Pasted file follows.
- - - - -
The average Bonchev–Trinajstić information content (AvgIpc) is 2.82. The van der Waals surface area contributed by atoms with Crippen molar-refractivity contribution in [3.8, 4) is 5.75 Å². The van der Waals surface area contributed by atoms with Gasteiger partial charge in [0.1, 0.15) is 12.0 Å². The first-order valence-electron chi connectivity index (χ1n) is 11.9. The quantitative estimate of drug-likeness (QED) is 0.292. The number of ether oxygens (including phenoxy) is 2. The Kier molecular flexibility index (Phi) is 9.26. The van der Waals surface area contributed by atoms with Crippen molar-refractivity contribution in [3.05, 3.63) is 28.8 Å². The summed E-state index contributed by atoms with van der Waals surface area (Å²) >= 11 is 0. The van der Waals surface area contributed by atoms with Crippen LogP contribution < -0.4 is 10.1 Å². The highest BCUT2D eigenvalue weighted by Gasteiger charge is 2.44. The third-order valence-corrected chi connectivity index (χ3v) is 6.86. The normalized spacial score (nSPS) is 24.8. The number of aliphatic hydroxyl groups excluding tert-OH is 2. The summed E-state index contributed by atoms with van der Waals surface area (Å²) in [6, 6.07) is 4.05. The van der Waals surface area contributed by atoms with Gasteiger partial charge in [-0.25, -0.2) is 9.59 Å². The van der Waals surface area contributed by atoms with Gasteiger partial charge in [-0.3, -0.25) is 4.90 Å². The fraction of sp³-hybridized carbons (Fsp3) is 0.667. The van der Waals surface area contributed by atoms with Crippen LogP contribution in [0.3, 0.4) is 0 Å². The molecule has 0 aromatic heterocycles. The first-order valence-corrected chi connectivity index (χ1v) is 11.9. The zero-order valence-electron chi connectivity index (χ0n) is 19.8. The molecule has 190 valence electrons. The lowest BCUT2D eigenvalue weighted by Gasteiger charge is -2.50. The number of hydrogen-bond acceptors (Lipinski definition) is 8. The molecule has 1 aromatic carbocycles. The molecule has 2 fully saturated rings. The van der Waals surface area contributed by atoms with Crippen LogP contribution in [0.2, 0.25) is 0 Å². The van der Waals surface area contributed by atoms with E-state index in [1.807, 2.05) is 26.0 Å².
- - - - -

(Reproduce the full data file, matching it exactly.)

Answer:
The average Bonchev–Trinajstić information content (AvgIpc) is 2.82. The van der Waals surface area contributed by atoms with Crippen molar-refractivity contribution in [3.8, 4) is 5.75 Å². The van der Waals surface area contributed by atoms with Gasteiger partial charge in [0.1, 0.15) is 12.0 Å². The first-order valence-electron chi connectivity index (χ1n) is 11.9. The quantitative estimate of drug-likeness (QED) is 0.292. The number of ether oxygens (including phenoxy) is 2. The Kier molecular flexibility index (Phi) is 9.26. The van der Waals surface area contributed by atoms with Crippen molar-refractivity contribution in [3.05, 3.63) is 28.8 Å². The summed E-state index contributed by atoms with van der Waals surface area (Å²) >= 11 is 0. The van der Waals surface area contributed by atoms with Crippen LogP contribution < -0.4 is 10.1 Å². The highest BCUT2D eigenvalue weighted by Gasteiger charge is 2.44. The third-order valence-corrected chi connectivity index (χ3v) is 6.86. The normalized spacial score (nSPS) is 24.8. The number of aliphatic hydroxyl groups excluding tert-OH is 2. The summed E-state index contributed by atoms with van der Waals surface area (Å²) in [6, 6.07) is 4.05. The van der Waals surface area contributed by atoms with Gasteiger partial charge in [-0.25, -0.2) is 9.59 Å². The van der Waals surface area contributed by atoms with Gasteiger partial charge in [-0.3, -0.25) is 4.90 Å². The fraction of sp³-hybridized carbons (Fsp3) is 0.667. The van der Waals surface area contributed by atoms with Crippen LogP contribution in [0.3, 0.4) is 0 Å². The molecule has 0 aromatic heterocycles. The first-order valence-corrected chi connectivity index (χ1v) is 11.9. The zero-order valence-electron chi connectivity index (χ0n) is 19.8. The molecule has 190 valence electrons. The lowest BCUT2D eigenvalue weighted by Gasteiger charge is -2.50. The number of hydrogen-bond acceptors (Lipinski definition) is 8. The molecule has 1 aromatic carbocycles. The molecule has 2 fully saturated rings. The van der Waals surface area contributed by atoms with Crippen LogP contribution in [0.2, 0.25) is 0 Å². The van der Waals surface area contributed by atoms with E-state index in [1.807, 2.05) is 26.0 Å².